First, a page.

Deleted:Moammar Badawi Dokhan

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Moammar Badawi Dokhan
Born July 17, 1972 (1972-07-17) (age 51)
Damascus, Syria

Moammar Badawi Dokhan is a citizen of Syria who was held in extrajudicial detention in the United States's Guantanamo Bay detention camps, in Cuba.[1] His Guantanamo Internment Serial Number was 317. The Department of Defense reports that Dokhan was born on July 17, 1972, in Damascus, Syria.

Combatant Status Review Tribunal

Initially the Bush administration asserted that they could withhold all the protections of the Geneva Conventions to captives from the war on terror. This policy was challenged before the Judicial branch. Critics argued that the USA could not evade its obligation to conduct competent tribunals to determine whether captives are, or are not, entitled to the protections of prisoner of war status.

Subsequently the Department of Defense instituted the Combatant Status Review Tribunal. The Tribunals, however, were not authorized to determine whether the captives were lawful combatants -- rather they were merely empowered to make a recommendation as to whether the captive had previously been correctly determined to match the Bush administration's definition of an enemy combatant.

To comply with a Freedom of Information Act request, during the winter and spring of 2005, the Department of Defense released 507 memoranda. Those 507 memoranda each contained the allegations against a single detainee, prepared for their Combatant Status Review Tribunals. The detainee's name and ID numbers were redacted from all but one of the memoranda. However 169 of the memoranda had the detainee's ID hand-written on the top right hand of the first page corner. When the Department of Defense complied with a court order, and released official lists of the detainee's names and ID numbers it was possible to identify who those 169 were written about. Moammar Badawi Dokhan was one of those 169 detainees.[2]


a. The detainee is associated with al Qaida and the Taliban:
  1. The detainee traveled from Saudi Arabia to Afghanistan with the stated intention of joining the Taliban.
  2. The detainee's name was contained on a list of incarcerated associates found on a computer used by suspected al Qaida members in Pakistan in early 2002.
  3. The detainee's name was contained on a list of captured mujahidin found in Pakistan on a hard drive associated with a high-ranking al Qaida operative.
b. The detainee participated in military operations against the United States and its coalition partners.
  1. The detainee served as a rear echelon guard and manned an observation post in the area of Bagram, Afghanistan.
  2. The detainee carried a rifle while on duty at the observation post.

Writ of habeas corpus

Moammar Badawi Dokhan had a writ of habeas corpus filed on his behalf.[3]

Military Commissions Act

The Military Commissions Act of 2006 mandated that Guantanamo captives were no longer entitled to access the US civil justice system, so all outstanding habeas corpus petitions were stayed.[4]

Boumediene v. Bush

On 12 June 2008 the United States Supreme Court ruled, in Boumediene v. Bush, that the Military Commissions Act could not remove the right for Guantanamo captives to access the US Federal Court system. And all previous Guantanamo captives' habeas petitions were eligible to be re-instated. The judges considering the captives' habeas petitions would be considering whether the evidence used to compile the allegations the men and boys were enemy combatants justified a classification of "enemy combatant".[5]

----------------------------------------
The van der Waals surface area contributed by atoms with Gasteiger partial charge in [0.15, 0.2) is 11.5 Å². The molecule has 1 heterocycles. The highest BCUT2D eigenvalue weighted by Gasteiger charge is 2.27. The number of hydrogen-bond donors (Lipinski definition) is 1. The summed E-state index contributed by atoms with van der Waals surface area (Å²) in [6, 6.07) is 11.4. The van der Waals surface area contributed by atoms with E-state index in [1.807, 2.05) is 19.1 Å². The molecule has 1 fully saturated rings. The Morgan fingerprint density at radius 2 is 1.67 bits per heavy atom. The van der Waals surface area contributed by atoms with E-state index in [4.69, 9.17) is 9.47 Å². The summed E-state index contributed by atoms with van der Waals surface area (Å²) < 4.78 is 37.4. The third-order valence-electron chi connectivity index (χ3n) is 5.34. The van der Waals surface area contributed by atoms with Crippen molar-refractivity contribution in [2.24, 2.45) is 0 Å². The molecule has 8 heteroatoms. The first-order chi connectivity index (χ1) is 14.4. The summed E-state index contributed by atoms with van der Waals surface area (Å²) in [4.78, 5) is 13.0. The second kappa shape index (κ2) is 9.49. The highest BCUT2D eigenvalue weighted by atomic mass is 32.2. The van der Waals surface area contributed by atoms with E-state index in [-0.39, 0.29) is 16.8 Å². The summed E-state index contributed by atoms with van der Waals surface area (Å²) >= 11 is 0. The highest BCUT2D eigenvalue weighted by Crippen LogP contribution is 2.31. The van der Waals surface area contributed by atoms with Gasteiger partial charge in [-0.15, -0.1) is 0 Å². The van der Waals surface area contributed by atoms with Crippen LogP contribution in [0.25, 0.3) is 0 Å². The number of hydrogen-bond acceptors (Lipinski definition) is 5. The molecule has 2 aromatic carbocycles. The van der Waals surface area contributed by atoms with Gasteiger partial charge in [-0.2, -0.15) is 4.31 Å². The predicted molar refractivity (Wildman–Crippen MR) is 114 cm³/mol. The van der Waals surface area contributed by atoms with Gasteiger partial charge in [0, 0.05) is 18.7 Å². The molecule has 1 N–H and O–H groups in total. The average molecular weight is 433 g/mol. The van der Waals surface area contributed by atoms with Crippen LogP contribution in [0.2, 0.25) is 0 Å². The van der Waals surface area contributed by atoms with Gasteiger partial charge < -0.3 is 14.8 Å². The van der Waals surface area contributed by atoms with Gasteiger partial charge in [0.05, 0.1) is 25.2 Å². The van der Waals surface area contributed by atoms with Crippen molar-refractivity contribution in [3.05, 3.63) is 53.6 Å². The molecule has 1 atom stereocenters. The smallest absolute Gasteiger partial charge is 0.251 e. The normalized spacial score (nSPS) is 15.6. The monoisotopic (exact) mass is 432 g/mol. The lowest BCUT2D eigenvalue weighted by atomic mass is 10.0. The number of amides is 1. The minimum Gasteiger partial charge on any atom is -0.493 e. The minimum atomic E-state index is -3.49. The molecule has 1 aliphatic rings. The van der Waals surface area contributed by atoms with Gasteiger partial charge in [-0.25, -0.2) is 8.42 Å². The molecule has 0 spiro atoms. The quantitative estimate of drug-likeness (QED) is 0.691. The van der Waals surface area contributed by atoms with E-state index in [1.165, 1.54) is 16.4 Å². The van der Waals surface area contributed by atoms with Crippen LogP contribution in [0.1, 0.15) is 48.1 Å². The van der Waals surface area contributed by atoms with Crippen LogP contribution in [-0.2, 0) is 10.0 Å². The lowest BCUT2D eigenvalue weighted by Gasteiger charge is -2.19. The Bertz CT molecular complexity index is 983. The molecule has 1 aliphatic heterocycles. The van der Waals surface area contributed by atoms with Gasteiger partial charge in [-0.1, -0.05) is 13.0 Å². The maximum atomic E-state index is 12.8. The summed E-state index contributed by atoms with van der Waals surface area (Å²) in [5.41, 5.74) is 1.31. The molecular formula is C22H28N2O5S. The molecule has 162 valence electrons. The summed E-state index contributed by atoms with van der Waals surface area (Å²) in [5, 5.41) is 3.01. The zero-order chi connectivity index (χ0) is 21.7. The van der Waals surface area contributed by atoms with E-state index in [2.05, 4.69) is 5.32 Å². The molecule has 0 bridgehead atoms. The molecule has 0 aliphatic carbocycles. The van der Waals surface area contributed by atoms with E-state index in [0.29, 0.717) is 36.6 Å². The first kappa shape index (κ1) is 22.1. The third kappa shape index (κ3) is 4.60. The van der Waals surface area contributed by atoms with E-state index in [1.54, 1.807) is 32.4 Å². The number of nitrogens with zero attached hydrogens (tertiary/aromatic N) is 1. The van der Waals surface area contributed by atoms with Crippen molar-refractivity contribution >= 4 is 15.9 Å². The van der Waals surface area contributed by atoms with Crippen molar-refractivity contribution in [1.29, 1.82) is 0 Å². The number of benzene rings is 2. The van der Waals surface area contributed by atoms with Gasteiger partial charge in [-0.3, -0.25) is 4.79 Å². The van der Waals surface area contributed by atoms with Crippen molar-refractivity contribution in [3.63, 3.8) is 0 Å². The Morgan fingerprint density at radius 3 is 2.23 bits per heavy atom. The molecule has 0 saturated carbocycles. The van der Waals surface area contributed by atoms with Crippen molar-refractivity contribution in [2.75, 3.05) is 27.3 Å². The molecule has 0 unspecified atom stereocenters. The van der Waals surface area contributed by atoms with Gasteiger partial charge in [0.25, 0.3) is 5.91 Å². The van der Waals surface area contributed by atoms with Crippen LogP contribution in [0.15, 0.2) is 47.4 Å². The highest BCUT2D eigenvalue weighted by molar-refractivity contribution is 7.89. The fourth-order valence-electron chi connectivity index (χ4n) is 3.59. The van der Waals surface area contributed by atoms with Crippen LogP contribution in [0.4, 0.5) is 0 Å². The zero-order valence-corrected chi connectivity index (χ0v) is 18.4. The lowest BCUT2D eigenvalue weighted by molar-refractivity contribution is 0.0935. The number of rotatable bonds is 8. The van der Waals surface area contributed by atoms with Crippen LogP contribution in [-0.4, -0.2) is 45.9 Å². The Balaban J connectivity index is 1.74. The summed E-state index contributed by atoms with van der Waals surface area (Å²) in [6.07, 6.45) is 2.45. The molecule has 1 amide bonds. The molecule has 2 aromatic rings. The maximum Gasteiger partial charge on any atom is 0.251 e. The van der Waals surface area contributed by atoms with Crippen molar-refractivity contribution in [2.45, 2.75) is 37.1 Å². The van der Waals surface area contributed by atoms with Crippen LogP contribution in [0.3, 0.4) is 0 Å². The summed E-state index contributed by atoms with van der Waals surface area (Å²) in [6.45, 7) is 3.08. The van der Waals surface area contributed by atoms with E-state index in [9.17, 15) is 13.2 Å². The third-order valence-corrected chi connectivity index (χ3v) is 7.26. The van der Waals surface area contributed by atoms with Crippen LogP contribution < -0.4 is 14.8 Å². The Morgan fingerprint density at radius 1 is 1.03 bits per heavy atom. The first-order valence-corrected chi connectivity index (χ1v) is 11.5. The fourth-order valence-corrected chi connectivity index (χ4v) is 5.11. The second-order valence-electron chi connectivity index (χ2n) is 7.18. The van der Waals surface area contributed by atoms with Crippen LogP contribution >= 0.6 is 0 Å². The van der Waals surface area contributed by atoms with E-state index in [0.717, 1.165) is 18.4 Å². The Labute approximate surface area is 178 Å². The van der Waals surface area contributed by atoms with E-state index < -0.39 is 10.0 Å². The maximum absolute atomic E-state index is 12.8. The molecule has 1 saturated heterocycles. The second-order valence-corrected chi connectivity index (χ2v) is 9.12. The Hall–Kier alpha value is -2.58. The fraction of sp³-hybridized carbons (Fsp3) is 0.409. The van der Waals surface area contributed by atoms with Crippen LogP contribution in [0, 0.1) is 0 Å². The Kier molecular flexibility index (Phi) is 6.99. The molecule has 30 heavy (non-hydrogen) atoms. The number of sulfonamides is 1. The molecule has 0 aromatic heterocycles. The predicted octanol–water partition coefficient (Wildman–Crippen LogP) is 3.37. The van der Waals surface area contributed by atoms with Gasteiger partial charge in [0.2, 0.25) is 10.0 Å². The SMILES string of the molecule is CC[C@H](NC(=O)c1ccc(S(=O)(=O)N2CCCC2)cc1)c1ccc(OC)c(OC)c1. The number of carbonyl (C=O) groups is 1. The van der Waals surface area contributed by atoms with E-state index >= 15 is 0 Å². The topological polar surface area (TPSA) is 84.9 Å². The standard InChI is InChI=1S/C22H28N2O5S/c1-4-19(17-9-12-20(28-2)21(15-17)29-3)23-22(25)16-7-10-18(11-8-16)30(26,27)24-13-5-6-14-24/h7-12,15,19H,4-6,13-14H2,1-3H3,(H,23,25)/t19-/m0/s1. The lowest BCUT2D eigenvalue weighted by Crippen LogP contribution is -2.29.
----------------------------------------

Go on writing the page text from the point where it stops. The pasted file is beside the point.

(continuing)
Factual return

On December 30, 2008 United States Department of Justice official Daniel M. Barish informed the court that the DoJ had filed "factual returns" in seven habeas cases, including Moammar Badawi Dokhan's.[3]

Transfer to Portugal

Two Syrian captives in Guantanamo were transferred to Portugal on August 28, 2009.[6][7][8] On August 31, 2009 Carol Rosenberg writing in the Miami Herald reported that the two Syrians were Muhammed Khan Tumani and Moammar Dokhan. She reported that they were released following the reviews initiated by United States President Barack Obama. Their habeas corpus petitions had not yet been concluded.


  1. "List of Individuals Detained by the Department of Defense at Guantanamo Bay, Cuba from January 2002 through May 15, 2006". United States Department of Defense. Retrieved 2006-05-15. 
  2. Summary of Evidence memo (.pdf) prepared for Moammar Badawi Dokhan's Combatant Status Review Tribunal - October 12, 2004 - page 184
  3. 3.0 3.1 Daniel M. Barish (2008-12-30). "Guantanamo Bay Detainee Litigation: Doc 1430 -- NOTICE OF FILING OF FACTUAL RETURN". United States Department of Justice. Retrieved 2009-01-12. 
  4. Peter D. Keisler, Douglas N. Letter (2006-10-16). "NOTICE OF MILITARY COMMISSIONS ACT OF 2006". United States Department of Justice. Retrieved 2008-09-30.  mirror
  5. Farah Stockman (2008-10-24). "Lawyers debate 'enemy combatant'". Boston Globe. Retrieved 2008-10-24.  mirror
  6. "US identifies Syrian prisoner sent to Portugal". Associated Press. 2009-08-31. Archived from the original on 2009-08-31. 
  7. Carol Rosenberg (2009-08-31). "Court documents name detainees sent to Portugal". Miami Herald. Archived from the original on 2009-08-02. Retrieved 2009-08-02. 
  8. OARDEC (2004). "Civil Action No. 05-CV-0526". United States Department of Justice. pp. pages 3–30. Archived from the original on 2009-08-31. 

External links